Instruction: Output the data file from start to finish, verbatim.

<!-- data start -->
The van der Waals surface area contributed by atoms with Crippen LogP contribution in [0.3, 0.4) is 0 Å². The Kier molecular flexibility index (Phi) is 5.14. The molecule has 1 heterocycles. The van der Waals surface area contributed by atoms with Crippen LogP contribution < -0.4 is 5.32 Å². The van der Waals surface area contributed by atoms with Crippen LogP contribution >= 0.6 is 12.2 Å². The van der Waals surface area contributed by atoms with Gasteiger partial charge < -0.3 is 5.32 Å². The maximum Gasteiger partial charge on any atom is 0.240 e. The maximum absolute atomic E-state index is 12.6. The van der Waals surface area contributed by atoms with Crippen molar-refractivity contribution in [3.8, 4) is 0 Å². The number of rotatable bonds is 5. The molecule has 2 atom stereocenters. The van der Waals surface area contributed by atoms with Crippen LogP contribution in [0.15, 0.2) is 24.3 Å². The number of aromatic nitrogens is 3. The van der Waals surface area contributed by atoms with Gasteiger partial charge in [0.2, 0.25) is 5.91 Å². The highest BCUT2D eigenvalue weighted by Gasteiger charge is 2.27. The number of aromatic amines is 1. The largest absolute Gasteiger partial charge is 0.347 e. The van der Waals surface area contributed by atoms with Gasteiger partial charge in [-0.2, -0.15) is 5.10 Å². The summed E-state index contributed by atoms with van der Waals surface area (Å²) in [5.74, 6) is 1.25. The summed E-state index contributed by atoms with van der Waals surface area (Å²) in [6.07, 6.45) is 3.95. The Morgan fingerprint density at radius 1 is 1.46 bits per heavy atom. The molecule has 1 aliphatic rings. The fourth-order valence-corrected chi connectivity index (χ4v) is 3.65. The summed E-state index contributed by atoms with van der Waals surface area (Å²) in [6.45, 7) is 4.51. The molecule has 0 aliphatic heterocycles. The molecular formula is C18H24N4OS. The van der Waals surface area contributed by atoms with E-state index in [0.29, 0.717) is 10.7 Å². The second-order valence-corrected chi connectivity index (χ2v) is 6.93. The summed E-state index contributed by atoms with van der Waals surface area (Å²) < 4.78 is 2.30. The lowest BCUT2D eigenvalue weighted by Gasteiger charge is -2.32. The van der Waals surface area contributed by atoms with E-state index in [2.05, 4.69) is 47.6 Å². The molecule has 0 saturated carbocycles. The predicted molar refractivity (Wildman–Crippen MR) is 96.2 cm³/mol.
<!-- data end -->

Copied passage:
The van der Waals surface area contributed by atoms with Crippen LogP contribution in [0.3, 0.4) is 0 Å². The Kier molecular flexibility index (Phi) is 5.14. The molecule has 1 heterocycles. The van der Waals surface area contributed by atoms with Crippen LogP contribution < -0.4 is 5.32 Å². The van der Waals surface area contributed by atoms with Crippen LogP contribution >= 0.6 is 12.2 Å². The van der Waals surface area contributed by atoms with Gasteiger partial charge < -0.3 is 5.32 Å². The maximum Gasteiger partial charge on any atom is 0.240 e. The maximum absolute atomic E-state index is 12.6. The van der Waals surface area contributed by atoms with Crippen molar-refractivity contribution in [3.8, 4) is 0 Å². The number of rotatable bonds is 5. The molecule has 2 atom stereocenters. The van der Waals surface area contributed by atoms with Crippen LogP contribution in [0.15, 0.2) is 24.3 Å². The number of aromatic nitrogens is 3. The van der Waals surface area contributed by atoms with Gasteiger partial charge in [0.2, 0.25) is 5.91 Å². The highest BCUT2D eigenvalue weighted by Gasteiger charge is 2.27. The number of aromatic amines is 1. The largest absolute Gasteiger partial charge is 0.347 e. The van der Waals surface area contributed by atoms with Gasteiger partial charge in [-0.2, -0.15) is 5.10 Å². The summed E-state index contributed by atoms with van der Waals surface area (Å²) in [5.74, 6) is 1.25. The summed E-state index contributed by atoms with van der Waals surface area (Å²) in [6.07, 6.45) is 3.95. The Morgan fingerprint density at radius 1 is 1.46 bits per heavy atom. The molecule has 1 aliphatic rings. The fourth-order valence-corrected chi connectivity index (χ4v) is 3.65. The summed E-state index contributed by atoms with van der Waals surface area (Å²) in [6.45, 7) is 4.51. The molecule has 0 aliphatic heterocycles. The molecular formula is C18H24N4OS. The van der Waals surface area contributed by atoms with E-state index in [0.29, 0.717) is 10.7 Å². The second-order valence-corrected chi connectivity index (χ2v) is 6.93. The summed E-state index contributed by atoms with van der Waals surface area (Å²) < 4.78 is 2.30. The lowest BCUT2D eigenvalue weighted by Gasteiger charge is -2.32. The van der Waals surface area contributed by atoms with E-state index in [2.05, 4.69) is 47.6 Å². The molecule has 0 saturated carbocycles. The predicted molar refractivity (Wildman–Crippen MR) is 96.2 cm³/mol.